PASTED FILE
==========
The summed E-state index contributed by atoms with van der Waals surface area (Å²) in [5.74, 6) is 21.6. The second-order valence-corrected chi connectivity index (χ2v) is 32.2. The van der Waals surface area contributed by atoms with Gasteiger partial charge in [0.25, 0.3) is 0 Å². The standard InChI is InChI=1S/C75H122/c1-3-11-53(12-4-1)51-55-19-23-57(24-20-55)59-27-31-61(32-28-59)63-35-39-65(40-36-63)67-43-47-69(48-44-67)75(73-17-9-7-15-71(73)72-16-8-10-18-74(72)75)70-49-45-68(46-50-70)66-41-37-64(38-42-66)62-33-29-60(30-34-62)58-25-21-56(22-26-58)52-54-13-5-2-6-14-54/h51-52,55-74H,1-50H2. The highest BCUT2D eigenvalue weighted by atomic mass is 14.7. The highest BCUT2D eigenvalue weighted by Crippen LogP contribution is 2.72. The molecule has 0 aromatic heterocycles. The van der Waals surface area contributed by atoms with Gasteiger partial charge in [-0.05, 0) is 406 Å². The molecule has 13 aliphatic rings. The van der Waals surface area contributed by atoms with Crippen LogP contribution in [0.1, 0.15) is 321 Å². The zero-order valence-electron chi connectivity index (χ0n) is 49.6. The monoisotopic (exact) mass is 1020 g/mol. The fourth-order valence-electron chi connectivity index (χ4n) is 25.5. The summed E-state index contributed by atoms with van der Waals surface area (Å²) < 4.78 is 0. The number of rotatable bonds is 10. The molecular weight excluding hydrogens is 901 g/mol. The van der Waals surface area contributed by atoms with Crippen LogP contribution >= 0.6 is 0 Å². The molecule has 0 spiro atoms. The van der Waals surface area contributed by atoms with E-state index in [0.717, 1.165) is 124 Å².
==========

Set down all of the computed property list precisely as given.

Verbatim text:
The summed E-state index contributed by atoms with van der Waals surface area (Å²) in [5.74, 6) is 21.6. The second-order valence-corrected chi connectivity index (χ2v) is 32.2. The van der Waals surface area contributed by atoms with Gasteiger partial charge in [0.25, 0.3) is 0 Å². The standard InChI is InChI=1S/C75H122/c1-3-11-53(12-4-1)51-55-19-23-57(24-20-55)59-27-31-61(32-28-59)63-35-39-65(40-36-63)67-43-47-69(48-44-67)75(73-17-9-7-15-71(73)72-16-8-10-18-74(72)75)70-49-45-68(46-50-70)66-41-37-64(38-42-66)62-33-29-60(30-34-62)58-25-21-56(22-26-58)52-54-13-5-2-6-14-54/h51-52,55-74H,1-50H2. The highest BCUT2D eigenvalue weighted by atomic mass is 14.7. The highest BCUT2D eigenvalue weighted by Crippen LogP contribution is 2.72. The molecule has 0 aromatic heterocycles. The van der Waals surface area contributed by atoms with Gasteiger partial charge in [-0.05, 0) is 406 Å². The molecule has 13 aliphatic rings. The van der Waals surface area contributed by atoms with Crippen LogP contribution in [0.1, 0.15) is 321 Å². The zero-order valence-electron chi connectivity index (χ0n) is 49.6. The monoisotopic (exact) mass is 1020 g/mol. The fourth-order valence-electron chi connectivity index (χ4n) is 25.5. The summed E-state index contributed by atoms with van der Waals surface area (Å²) < 4.78 is 0. The number of rotatable bonds is 10. The molecular weight excluding hydrogens is 901 g/mol. The van der Waals surface area contributed by atoms with Crippen LogP contribution >= 0.6 is 0 Å². The molecule has 0 spiro atoms. The van der Waals surface area contributed by atoms with E-state index in [0.717, 1.165) is 124 Å².